Carolina Hurricanes forward and team captain Eric Staal, making the penultimate pick, cracked a joke about how Toronto is “not a hockey market” and picked Paul Stastny of the Colorado Avelanche. By then everyone was in on the joke, leaving Kessel alone on stage with nearly two full teams staring at him. Alexander Ovechkin giggled while taking a picture of Kessel, the last kid picked on the playground.

It could have been a truly embarrassing moment, and maybe it was, but Kessel took it all in stride, laughing with other players while he was finally picked and given a jersey. After all, he’s still one of 36 players picked for the All-Star Game in a league with more than 600 on active rosters. It’s elite company, and All-Star Weekend is a break from the grind of the NHL season. And the league knew this kind of thing might get awkward, so they rewarded the last pick with some bonuses. Kessel got to donate $20,000 of the league’s money to his favorite charity. Oh, and he won a car from All-Star sponsor Honda for his trouble.

So what’s the deal here? Can the NBA not get a car sponsor to make this happen? Where’s Hyundai or maybe Kia when you need them? Or are they really that concerned about the personality clashes that are sure to happen with a draft? In a league where subtweeting happens nightly, but friendships span across teams and even rivalries, are we really supposed to think teams passing on Kyrie Irving for a laugh would really be that big of a deal?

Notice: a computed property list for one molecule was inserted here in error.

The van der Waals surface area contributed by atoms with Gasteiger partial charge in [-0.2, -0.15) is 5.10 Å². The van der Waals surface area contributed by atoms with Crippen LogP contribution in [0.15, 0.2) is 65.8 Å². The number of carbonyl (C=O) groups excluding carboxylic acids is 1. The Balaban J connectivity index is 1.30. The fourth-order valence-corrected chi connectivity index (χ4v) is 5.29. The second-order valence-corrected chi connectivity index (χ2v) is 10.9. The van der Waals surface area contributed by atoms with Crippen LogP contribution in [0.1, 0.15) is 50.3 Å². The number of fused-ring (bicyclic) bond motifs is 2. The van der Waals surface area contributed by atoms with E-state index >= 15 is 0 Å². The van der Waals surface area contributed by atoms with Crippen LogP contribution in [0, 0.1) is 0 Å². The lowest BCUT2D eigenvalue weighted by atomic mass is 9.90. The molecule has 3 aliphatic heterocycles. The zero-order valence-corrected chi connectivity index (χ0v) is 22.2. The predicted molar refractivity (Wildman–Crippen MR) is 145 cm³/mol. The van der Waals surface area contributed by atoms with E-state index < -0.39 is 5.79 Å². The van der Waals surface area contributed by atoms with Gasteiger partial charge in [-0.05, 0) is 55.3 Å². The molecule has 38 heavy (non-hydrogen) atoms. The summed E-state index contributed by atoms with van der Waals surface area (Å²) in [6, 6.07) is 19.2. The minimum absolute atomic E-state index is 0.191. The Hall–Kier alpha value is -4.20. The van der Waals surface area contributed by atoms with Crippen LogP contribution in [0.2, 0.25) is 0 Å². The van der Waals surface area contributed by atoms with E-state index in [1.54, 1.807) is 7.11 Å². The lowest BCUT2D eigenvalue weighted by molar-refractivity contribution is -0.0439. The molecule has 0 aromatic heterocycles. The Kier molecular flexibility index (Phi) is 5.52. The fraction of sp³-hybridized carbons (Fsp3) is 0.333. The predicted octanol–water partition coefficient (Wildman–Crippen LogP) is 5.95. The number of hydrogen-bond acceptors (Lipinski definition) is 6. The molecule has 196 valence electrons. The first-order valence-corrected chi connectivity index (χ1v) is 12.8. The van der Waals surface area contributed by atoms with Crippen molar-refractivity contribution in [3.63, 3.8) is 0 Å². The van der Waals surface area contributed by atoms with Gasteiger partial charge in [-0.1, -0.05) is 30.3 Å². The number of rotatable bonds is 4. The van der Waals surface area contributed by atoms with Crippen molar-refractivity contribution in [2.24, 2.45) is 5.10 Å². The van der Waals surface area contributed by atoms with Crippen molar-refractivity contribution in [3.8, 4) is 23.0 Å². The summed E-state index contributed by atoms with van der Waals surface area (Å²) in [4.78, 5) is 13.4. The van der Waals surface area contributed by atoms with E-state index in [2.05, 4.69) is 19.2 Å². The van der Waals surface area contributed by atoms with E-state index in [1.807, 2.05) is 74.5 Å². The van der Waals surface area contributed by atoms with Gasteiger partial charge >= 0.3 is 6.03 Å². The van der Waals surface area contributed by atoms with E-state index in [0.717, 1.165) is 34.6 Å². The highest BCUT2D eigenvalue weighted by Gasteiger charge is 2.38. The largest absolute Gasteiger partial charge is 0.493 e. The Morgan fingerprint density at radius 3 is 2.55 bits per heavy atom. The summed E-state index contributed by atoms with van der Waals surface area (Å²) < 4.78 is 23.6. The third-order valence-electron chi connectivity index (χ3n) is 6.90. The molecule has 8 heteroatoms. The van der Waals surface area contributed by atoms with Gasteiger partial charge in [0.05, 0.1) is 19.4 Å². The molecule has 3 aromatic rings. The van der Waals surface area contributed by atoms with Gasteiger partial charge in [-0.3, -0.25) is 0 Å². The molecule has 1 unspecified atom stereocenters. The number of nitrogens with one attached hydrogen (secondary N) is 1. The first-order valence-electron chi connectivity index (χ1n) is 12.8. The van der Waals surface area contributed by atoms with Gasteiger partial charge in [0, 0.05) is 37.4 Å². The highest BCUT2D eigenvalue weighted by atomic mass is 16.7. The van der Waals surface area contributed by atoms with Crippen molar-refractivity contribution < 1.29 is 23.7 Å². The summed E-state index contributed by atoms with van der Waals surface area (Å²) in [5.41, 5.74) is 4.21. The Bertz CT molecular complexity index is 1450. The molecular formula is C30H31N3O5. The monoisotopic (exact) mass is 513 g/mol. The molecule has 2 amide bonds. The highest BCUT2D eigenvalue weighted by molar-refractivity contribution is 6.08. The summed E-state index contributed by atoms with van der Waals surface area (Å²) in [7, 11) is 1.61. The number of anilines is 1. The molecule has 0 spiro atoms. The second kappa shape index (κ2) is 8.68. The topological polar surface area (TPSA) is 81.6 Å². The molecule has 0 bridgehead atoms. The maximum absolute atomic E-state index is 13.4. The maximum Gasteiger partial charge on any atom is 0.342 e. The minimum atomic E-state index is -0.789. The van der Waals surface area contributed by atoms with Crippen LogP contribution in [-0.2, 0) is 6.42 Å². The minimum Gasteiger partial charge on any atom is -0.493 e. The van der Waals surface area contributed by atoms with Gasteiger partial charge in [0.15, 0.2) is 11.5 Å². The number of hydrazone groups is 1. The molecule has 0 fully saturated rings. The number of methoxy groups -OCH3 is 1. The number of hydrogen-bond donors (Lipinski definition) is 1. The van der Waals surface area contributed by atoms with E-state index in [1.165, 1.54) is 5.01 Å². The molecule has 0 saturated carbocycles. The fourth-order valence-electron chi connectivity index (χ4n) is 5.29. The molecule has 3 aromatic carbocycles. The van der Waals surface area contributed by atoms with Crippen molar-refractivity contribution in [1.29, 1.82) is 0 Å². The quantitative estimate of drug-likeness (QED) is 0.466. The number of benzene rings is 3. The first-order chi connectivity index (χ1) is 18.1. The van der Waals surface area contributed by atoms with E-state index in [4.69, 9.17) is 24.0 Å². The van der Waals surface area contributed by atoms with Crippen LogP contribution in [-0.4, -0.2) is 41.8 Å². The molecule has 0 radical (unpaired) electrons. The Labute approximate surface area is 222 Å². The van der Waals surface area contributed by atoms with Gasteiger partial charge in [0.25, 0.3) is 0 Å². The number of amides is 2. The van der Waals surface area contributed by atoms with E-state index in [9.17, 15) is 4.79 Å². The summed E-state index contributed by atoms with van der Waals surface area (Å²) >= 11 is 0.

The opportunity missed here is huge. Not only would the endless speculation about potential picks be stupid fun, actually watching the drama unfold would be entertaining as hell. It would be a ratings hit and get fans talking about a pointless exhibition game that pales in importance to the skills challenge that happens the night before. The NBA is correct in wanting to do right by its players, but at a certain point you have to realize how silly all this is, and how much fans are missing out on just because someone might get slighted.

Back in 2011, Kessel was interviewed after he got picked last by Team Lidstrom in Carolina. Asked if he was nervous waiting on stage that long, he demurred.

“It was nerve-wracking,” Kessel said. “But what does it matter?”

It doesn’t, Phil. In fact, that’s what’s supposed to make it fun in the first place.